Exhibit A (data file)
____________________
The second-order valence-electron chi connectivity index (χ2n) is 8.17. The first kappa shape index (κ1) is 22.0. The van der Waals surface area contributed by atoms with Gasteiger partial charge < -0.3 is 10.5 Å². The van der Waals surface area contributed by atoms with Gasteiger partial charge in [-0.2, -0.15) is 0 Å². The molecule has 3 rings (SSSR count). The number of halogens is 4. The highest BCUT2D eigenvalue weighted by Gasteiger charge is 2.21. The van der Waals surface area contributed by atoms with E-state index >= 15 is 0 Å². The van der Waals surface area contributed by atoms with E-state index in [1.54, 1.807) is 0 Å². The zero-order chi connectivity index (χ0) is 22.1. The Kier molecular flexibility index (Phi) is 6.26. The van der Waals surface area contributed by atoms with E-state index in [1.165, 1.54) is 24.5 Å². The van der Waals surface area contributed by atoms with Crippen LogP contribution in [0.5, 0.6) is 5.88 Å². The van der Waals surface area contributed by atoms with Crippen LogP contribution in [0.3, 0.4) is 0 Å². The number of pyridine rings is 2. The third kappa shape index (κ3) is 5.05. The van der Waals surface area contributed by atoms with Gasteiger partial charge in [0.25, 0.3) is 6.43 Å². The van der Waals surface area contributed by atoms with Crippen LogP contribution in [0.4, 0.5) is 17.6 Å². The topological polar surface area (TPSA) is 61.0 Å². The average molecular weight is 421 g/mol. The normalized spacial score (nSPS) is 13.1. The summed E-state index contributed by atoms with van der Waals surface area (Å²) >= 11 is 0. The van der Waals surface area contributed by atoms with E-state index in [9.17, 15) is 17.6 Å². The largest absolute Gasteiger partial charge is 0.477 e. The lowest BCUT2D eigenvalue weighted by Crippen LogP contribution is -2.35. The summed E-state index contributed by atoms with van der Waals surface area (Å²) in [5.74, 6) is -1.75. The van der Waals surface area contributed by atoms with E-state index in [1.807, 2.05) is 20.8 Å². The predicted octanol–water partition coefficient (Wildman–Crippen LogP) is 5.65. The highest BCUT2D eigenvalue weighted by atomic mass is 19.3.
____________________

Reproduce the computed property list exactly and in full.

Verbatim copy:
The second-order valence-electron chi connectivity index (χ2n) is 8.17. The first kappa shape index (κ1) is 22.0. The van der Waals surface area contributed by atoms with Gasteiger partial charge < -0.3 is 10.5 Å². The van der Waals surface area contributed by atoms with Gasteiger partial charge in [-0.2, -0.15) is 0 Å². The molecule has 3 rings (SSSR count). The number of halogens is 4. The highest BCUT2D eigenvalue weighted by Gasteiger charge is 2.21. The van der Waals surface area contributed by atoms with E-state index >= 15 is 0 Å². The van der Waals surface area contributed by atoms with E-state index in [1.54, 1.807) is 0 Å². The zero-order chi connectivity index (χ0) is 22.1. The Kier molecular flexibility index (Phi) is 6.26. The van der Waals surface area contributed by atoms with E-state index in [1.165, 1.54) is 24.5 Å². The van der Waals surface area contributed by atoms with Crippen LogP contribution in [0.5, 0.6) is 5.88 Å². The van der Waals surface area contributed by atoms with Crippen LogP contribution in [0.3, 0.4) is 0 Å². The number of pyridine rings is 2. The third kappa shape index (κ3) is 5.05. The van der Waals surface area contributed by atoms with Gasteiger partial charge in [0.25, 0.3) is 6.43 Å². The van der Waals surface area contributed by atoms with Crippen LogP contribution in [0.4, 0.5) is 17.6 Å². The topological polar surface area (TPSA) is 61.0 Å². The average molecular weight is 421 g/mol. The normalized spacial score (nSPS) is 13.1. The summed E-state index contributed by atoms with van der Waals surface area (Å²) >= 11 is 0. The van der Waals surface area contributed by atoms with E-state index in [9.17, 15) is 17.6 Å². The largest absolute Gasteiger partial charge is 0.477 e. The lowest BCUT2D eigenvalue weighted by Crippen LogP contribution is -2.35. The summed E-state index contributed by atoms with van der Waals surface area (Å²) in [5.74, 6) is -1.75. The van der Waals surface area contributed by atoms with E-state index in [1.807, 2.05) is 20.8 Å². The predicted octanol–water partition coefficient (Wildman–Crippen LogP) is 5.65. The highest BCUT2D eigenvalue weighted by atomic mass is 19.3.